Brooklyn Weapon Lawyer
Robert Reuland is a New York City Weapons Attorney
Weapons possession is a serious offense
From the Mayor’s Office to the cops on the streets, everyone in law enforcement takes weapons possession very seriously today. Worse for criminal defendants, proving a charge of felony possession of a weapon is incredibly easy for prosecutors. Worse still, courts are permitted to hand out very high sentences to defendants convicted of weapons offenses, even when no one is injured.
Most frequently, the charge of Criminal Possession of a Weapon will be brought for possessing a gun, but the Penal Law of New York has a long list of “weapons” that can result in criminal liability. Prohibited items include certain knives, clubs, and martial arts weapons.
What is criminal possession of a weapon?
The police and DA may charge you with criminal weapons possession if:
- If possess a gun in your home or elsewhere without a proper permit
- You threaten or frighten someone with a gun, regardless of weather it is loaded
- You commit a crime while in possession of a gun
You may be charged with possessing a gun even if you are not holding it. If you are stopped by the police in your car or on the street, the DA may bring charges if an illegal gun is found in your truck, for instance, or concealed in your waistband.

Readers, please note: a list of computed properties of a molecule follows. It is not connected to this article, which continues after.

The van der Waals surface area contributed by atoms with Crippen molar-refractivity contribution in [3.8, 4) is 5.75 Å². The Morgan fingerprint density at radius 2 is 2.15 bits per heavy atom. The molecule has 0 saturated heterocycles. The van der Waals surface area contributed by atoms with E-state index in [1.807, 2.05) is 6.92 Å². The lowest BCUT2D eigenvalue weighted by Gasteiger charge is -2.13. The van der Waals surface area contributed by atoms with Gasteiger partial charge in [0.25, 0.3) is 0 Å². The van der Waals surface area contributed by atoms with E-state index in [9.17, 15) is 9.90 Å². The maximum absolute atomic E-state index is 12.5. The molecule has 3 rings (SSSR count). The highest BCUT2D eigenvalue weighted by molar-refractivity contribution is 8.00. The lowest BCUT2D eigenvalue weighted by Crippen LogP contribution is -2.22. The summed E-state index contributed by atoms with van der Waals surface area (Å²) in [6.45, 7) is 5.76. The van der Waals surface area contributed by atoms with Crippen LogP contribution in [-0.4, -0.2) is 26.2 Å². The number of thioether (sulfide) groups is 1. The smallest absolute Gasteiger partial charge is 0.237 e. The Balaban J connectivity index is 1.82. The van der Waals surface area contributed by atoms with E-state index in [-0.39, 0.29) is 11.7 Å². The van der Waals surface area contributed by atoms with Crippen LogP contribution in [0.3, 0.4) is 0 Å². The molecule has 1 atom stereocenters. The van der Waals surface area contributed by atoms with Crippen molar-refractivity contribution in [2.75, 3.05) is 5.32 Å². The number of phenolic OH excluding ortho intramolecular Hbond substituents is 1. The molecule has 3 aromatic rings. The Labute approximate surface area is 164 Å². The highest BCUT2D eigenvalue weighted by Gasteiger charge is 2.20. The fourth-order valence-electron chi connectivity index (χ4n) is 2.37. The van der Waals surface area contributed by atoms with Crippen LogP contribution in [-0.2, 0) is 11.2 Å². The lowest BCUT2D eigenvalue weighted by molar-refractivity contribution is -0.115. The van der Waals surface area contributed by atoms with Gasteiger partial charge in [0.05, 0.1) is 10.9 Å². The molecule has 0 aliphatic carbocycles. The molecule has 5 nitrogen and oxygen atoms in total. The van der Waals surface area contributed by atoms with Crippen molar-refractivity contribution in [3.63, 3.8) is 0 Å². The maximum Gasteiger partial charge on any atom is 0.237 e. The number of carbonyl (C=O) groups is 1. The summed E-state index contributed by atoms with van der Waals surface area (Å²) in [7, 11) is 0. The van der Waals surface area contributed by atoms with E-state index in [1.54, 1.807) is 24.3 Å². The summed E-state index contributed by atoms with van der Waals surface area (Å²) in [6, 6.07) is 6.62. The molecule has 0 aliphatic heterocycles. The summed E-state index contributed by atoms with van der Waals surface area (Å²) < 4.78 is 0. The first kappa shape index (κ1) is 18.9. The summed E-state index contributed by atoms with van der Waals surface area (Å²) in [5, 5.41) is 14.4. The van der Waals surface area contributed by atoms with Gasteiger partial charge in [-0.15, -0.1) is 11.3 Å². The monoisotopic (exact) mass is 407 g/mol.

Robert Reuland has prosecuted and defended many weapons possession cases, so he knows the law in this area and can help you. Often these matters are won or lost early in the case, when we can make motions or arguments to the court that any weapon found on our client be ruled inadmissible at trial.
Call Robert Reuland today
We are pleased to confer with you at no cost to discuss your weapons possession case. Call Robert Reuland any time at 718-330-9631, or e-mail his office today. We will be happy to take the time to set your mind at ease. Regardless of whom you hire, protect your rights! Contact a skilled and experienced criminal defense attorney today.
The written law
Some of the Penal Law statutes applicable to typical weapons charges are set out below:
Section 265.01 Criminal possession of a weapon in the fourth degree
A person is guilty of criminal possession of a weapon in the fourth degree when:
(1) He possesses any firearm, electronic dart gun, electronic stun gun, gravity knife, switchblade knife, pilum ballistic knife, metal knuckle knife, cane sword, billy, blackjack, bludgeon, metal knuckles, chuka stick, sand bag, sandclub, wrist-brace type slingshot or slungshot, shirken or “Kung Fu star”; or
(2) He possesses any dagger, dangerous knife, dirk, razor, stiletto, imitation pistol, or any other dangerous or deadly instrument or weapon with intent to use the same unlawfully against another; or
(3) He knowingly has in his possession a rifle, shotgun or firearm in or upon a building or grounds, used for educational purposes, of any school, college or university, except the forestry lands, wherever located, owned and maintained by the State University of New York college of environmental science and forestry, without the written authorization of such educational institution; or
(4) He possesses a rifle or shotgun and has been convicted of a felony or serious offense; or
(5) He possesses any dangerous or deadly weapon and is not a citizen of the United States; or